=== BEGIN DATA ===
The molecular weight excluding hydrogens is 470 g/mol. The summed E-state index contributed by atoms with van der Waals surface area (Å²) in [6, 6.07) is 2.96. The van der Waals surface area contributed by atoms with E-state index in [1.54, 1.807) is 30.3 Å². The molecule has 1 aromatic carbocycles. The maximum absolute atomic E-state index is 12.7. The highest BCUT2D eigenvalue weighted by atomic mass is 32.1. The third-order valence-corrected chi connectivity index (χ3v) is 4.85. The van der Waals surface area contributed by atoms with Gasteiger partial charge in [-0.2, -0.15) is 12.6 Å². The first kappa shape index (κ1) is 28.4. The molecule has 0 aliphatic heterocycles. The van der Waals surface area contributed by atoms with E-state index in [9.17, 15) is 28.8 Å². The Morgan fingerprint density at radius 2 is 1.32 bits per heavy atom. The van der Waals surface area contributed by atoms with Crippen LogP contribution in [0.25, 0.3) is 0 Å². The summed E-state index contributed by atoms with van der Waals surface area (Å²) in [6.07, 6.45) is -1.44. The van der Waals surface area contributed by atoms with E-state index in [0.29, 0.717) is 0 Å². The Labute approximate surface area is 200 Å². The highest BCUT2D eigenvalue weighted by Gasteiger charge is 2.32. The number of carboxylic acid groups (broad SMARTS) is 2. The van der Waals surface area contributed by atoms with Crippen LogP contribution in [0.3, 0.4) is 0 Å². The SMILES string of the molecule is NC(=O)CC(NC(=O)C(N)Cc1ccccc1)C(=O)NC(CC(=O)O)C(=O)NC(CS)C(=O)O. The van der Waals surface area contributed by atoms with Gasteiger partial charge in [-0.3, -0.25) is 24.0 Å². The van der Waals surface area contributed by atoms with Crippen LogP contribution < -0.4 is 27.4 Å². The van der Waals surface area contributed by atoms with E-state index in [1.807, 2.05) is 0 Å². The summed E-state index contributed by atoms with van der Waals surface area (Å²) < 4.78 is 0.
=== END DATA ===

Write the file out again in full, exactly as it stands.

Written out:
The molecular weight excluding hydrogens is 470 g/mol. The summed E-state index contributed by atoms with van der Waals surface area (Å²) in [6, 6.07) is 2.96. The van der Waals surface area contributed by atoms with E-state index in [1.54, 1.807) is 30.3 Å². The molecule has 1 aromatic carbocycles. The maximum absolute atomic E-state index is 12.7. The highest BCUT2D eigenvalue weighted by atomic mass is 32.1. The third-order valence-corrected chi connectivity index (χ3v) is 4.85. The van der Waals surface area contributed by atoms with Gasteiger partial charge in [-0.2, -0.15) is 12.6 Å². The first kappa shape index (κ1) is 28.4. The molecule has 0 aliphatic heterocycles. The van der Waals surface area contributed by atoms with E-state index in [9.17, 15) is 28.8 Å². The Morgan fingerprint density at radius 2 is 1.32 bits per heavy atom. The van der Waals surface area contributed by atoms with Crippen LogP contribution in [0.25, 0.3) is 0 Å². The summed E-state index contributed by atoms with van der Waals surface area (Å²) in [6.07, 6.45) is -1.44. The van der Waals surface area contributed by atoms with E-state index in [0.29, 0.717) is 0 Å². The Labute approximate surface area is 200 Å². The highest BCUT2D eigenvalue weighted by Gasteiger charge is 2.32. The number of carboxylic acid groups (broad SMARTS) is 2. The van der Waals surface area contributed by atoms with Crippen LogP contribution in [0.3, 0.4) is 0 Å². The SMILES string of the molecule is NC(=O)CC(NC(=O)C(N)Cc1ccccc1)C(=O)NC(CC(=O)O)C(=O)NC(CS)C(=O)O. The van der Waals surface area contributed by atoms with Gasteiger partial charge in [-0.3, -0.25) is 24.0 Å². The van der Waals surface area contributed by atoms with Crippen LogP contribution < -0.4 is 27.4 Å². The van der Waals surface area contributed by atoms with E-state index in [1.807, 2.05) is 0 Å². The summed E-state index contributed by atoms with van der Waals surface area (Å²) < 4.78 is 0.